Although Judge Busch denied the city's request to remove the bike lane, he hinted that the injunction would probably be lifted this spring with the completion of the Bike Plan's EIR. "There was a strong message from the judge that he sees the bigger picture about getting the EIR done. It just needs to be complete and fair and accurate. Then the city can get back to work making the streets safer," Shahum said.

Both Anderson and the SFBC, who usually agree on little, agreed on the judge's latest ruling. Anderson advocates maintaining streets for cars and pedestrians, while the SFBC works to make roads safer for bicycles and encouraging bicycling as an important transportation option. Shahum urges city officials to rethink their approach to make Market and Octavia safer. "The city really does need to move on to the next steps to make the intersection better," she said.

Although the number of bicyclists in San Francisco has doubled in recent years in light of volatile gasoline prices, the economic crisis, and greater awareness of global climate change, Anderson continues to argue that bicyclists will always be a minority interest, even in San Francisco.

"We have to make the streets as safe as possible without strangling the rest of the traffic," Anderson told the Guardian. "Only a small percentage of the population in San Francisco use bicycles as their main mode of transportation. It's not fair for the bike people to design the streets just to benefit them."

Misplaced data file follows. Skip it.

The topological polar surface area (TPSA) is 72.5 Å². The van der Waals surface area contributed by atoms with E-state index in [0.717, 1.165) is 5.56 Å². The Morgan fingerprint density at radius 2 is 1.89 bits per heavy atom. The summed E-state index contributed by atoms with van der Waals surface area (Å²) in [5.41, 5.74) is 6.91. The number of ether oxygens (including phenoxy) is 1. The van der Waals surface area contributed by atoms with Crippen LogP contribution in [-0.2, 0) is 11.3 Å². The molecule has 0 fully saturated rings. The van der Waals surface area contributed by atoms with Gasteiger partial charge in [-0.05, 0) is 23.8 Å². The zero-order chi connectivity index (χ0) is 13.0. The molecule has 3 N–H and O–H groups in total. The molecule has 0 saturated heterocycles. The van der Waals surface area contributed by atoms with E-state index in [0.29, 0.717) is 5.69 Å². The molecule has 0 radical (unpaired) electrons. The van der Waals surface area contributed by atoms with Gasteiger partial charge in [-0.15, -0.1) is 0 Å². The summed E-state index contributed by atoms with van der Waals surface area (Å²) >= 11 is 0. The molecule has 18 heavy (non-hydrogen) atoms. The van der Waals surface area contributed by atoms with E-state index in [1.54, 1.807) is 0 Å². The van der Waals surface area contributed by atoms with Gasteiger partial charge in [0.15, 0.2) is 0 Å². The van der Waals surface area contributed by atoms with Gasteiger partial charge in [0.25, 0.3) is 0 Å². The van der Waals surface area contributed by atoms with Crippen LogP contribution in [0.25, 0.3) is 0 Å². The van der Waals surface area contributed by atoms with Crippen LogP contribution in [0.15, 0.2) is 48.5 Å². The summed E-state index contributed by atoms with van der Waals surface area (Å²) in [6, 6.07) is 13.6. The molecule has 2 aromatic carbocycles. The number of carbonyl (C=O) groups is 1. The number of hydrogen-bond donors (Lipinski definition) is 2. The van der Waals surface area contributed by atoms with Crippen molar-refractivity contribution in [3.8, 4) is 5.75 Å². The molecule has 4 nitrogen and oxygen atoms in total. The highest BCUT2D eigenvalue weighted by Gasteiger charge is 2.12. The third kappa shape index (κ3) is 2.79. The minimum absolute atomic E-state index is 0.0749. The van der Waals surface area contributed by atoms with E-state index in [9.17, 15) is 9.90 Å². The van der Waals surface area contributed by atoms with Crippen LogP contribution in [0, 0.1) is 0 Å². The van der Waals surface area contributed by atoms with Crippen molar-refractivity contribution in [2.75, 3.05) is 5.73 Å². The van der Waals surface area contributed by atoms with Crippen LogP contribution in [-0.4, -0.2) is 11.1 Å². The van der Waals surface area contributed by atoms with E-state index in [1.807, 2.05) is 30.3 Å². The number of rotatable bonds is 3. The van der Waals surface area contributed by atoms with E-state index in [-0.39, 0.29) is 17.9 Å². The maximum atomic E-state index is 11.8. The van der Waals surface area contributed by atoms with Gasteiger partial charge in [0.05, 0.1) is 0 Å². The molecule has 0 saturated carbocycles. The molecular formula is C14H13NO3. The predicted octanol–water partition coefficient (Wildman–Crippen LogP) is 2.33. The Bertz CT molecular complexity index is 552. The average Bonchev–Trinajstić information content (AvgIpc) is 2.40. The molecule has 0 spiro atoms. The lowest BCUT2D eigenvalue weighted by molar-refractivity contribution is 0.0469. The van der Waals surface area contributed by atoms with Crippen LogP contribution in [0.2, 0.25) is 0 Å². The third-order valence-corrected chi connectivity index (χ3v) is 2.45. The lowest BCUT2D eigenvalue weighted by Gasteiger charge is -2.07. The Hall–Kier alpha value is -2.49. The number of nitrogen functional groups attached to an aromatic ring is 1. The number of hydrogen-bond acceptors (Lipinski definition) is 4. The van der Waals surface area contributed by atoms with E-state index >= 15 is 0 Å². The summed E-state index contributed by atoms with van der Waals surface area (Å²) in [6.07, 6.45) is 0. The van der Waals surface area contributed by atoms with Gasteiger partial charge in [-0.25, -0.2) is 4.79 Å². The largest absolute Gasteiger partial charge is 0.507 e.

Dorsey and Deputy City Attorney Audrey Pearson oppose Anderson, who has said bicycling is an inherently dangerous activity that the city shouldn't be promoting. "As a policy, the city tries to discourage cars in San Francisco," Dorsey said, referring to the longstanding "transit first" policies.

Now that the public comment period for the Bike Plan's Draft EIR is over and Judge Busch has ruled to keep the bike lane at Market and Octavia, all parties are looking ahead to spring when the court is expected to lift the injunction on improving bike safety in San Francisco, unleashing nearly 60 new bike projects. That is, unless Anderson and Miles can find a way to stop them.
Wednesday January 28, 2009